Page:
Slave Name Roll Project: RELEASING Charlotte and Jim

Following my three part series on the slaves of my 5th grand-father James Sims during Black History Month in February 2015 I made a commitment to write a post on a monthly basis until I’ve RELEASED all of the names of slaves owned by my ancestors.

In 2015 I did one post a month from March until September and then six during Family History Month in October. I could have spread them over several months but I was so excited to have found the records. I didn’t want to have their descendants wait either!

Not all of these were for my own ancestors. I’m having difficulty finding ancestors who owned slaves so to get back to a monthly RELEASING post I searched through the “West Virginia Will Books 1756-1971” for Nicholas County, where my 5th grand-father James Sims lived, to find some of his contemporaries who might have also had slaves in their possession.

Slave Name Roll Project: RELEASING Charlotte and Jim

Hedgman Triplett (d. ca. 1828) was the son of Col. Francis Triplett who owned Muskingum Island, a long narrow bar island on the Ohio River in Wood County, West Virginia, between the towns of Moore Junction, Ohio, and Boaz, West Virginia. Hedgman and his siblings are mentioned in the 1803 Chancery Records Case in Augusta County, Virginia concerning island owned by the Colonel. I skimmed through the 26 images and found no mention of slaves due, clearly due to the fact that this case was about the land.

Hedgman and his brother Robert Triplett were living in New Point, Wood County, (West) Virginia in 1810 when the census was enumerated. Neither of them have a number listed in the column for slaves. Soon after the census Hedgman moved to Nicholas County in the area which would later become Braxton County as we see in this statement:

About 1810, Hedgemon Triplett came to the county and settled near Tate Creek, from a few miles below Sutton and embracing most of the territory of Clay County. ~ History of Braxton County and Central West Virginia by John Davison Sutton, 1919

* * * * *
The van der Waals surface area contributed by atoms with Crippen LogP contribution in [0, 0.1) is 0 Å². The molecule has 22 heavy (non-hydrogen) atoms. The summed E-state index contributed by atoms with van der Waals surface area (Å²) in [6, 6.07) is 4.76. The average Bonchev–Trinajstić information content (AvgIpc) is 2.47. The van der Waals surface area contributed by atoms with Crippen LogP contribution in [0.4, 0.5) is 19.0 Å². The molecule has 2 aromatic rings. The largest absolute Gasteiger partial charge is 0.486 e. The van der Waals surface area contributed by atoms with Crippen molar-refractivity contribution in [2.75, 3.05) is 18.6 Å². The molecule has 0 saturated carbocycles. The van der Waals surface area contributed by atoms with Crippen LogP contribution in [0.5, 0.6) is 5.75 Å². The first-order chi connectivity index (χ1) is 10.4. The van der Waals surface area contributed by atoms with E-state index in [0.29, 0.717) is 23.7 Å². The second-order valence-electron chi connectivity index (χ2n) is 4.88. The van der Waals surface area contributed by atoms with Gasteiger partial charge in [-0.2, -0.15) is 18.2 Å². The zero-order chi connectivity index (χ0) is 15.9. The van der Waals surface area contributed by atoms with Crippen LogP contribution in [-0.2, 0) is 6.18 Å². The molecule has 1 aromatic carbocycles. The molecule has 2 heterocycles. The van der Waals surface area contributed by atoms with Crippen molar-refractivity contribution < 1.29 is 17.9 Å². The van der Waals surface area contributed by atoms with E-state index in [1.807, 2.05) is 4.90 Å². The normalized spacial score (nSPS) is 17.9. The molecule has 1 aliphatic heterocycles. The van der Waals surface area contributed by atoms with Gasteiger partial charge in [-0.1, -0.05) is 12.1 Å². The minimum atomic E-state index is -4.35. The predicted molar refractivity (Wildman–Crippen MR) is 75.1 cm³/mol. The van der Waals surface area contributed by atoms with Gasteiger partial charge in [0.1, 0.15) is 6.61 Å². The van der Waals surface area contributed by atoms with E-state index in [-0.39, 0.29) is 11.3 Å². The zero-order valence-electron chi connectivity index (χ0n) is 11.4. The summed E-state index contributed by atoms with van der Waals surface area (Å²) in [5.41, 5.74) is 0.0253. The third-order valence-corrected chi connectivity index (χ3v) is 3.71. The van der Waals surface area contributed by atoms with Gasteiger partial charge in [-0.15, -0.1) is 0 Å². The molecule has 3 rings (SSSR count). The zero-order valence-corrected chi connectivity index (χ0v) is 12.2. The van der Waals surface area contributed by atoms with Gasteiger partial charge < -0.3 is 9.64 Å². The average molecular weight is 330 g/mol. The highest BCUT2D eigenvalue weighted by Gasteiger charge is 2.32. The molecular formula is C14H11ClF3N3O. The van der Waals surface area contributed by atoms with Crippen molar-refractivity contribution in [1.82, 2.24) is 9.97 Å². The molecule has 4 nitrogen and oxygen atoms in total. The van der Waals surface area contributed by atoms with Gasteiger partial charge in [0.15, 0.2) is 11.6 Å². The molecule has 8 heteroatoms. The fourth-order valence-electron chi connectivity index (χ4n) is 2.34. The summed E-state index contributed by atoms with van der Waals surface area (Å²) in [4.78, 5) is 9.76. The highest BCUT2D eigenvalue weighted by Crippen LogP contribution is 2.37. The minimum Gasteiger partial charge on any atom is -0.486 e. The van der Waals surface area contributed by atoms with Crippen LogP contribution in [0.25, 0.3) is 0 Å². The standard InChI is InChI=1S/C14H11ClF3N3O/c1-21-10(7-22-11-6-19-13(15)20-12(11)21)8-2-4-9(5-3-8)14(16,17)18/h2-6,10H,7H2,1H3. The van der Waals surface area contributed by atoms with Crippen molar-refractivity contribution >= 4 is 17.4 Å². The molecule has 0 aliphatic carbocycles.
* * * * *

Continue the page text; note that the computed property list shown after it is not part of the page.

In his household in 1820 in Nicholas County was a male slave under the age of 14 and a female slave age between 26 and 44 years.

Hedgman Triplett died before 31 January 1829. No will was found. His wife Mary Triplett née McClanahan was administratix and his son-in-law/nephew by marriage William S. McClanahan was administrator of his estate. On 31 January 1829 an inventory of the estate was made. It included two slaves, one negro man named James (sic, later seen as Jim) valued at $300 and one negro woman named Sharlote (sic, later seen as Charlotte) valued at $160.

1829triplettinventory1
“West Virginia Will Books, 1756-1971,” database with images, FamilySearch (https://familysearch.org/pal:/MM9.3.1/TH-1-18231-21358-58?cc=1909099 : accessed 22 January 2016), Nicholas > Will book, v. 001 1820-1899 > image 38 of 158; county courthouses, West Virginia (bottom of page 48 of the register)
1829triplettinventory2
“West Virginia Will Books, 1756-1971,” database with images, FamilySearch (https://familysearch.org/pal:/MM9.3.1/TH-1-18231-21358-58?cc=1909099 : accessed 22 January 2016), Nicholas > Will book, v. 001 1820-1899 > image 38 of 158; county courthouses, West Virginia (top of page 49 of the register)

On 20 February 1829 Mary Triplett and William S. McClanahan sold the personal property of the estate of Hedgman Triplett. The Bill of Sale (lower part of page 49 of register and upper part of page 50 of register) does not have slaves listed.

A memorandum of property sold by the administrator and administratix of the estate was was added on 25 March 1830. Hedgman’s widow Mary bought one negro woman aged about forty-four years named Charlotte for $100. The memorandum is helpful as it includes Charlotte‘s age.

1830triplettmemorandum
“West Virginia Will Books, 1756-1971,” database with images, FamilySearch (https://familysearch.org/pal:/MM9.3.1/TH-1-18231-21644-61?cc=1909099 : accessed 22 January 2016), Nicholas > Will book, v. 001 1820-1899 > image 44 of 158; county courthouses, West Virginia. Top of page 61 of the register.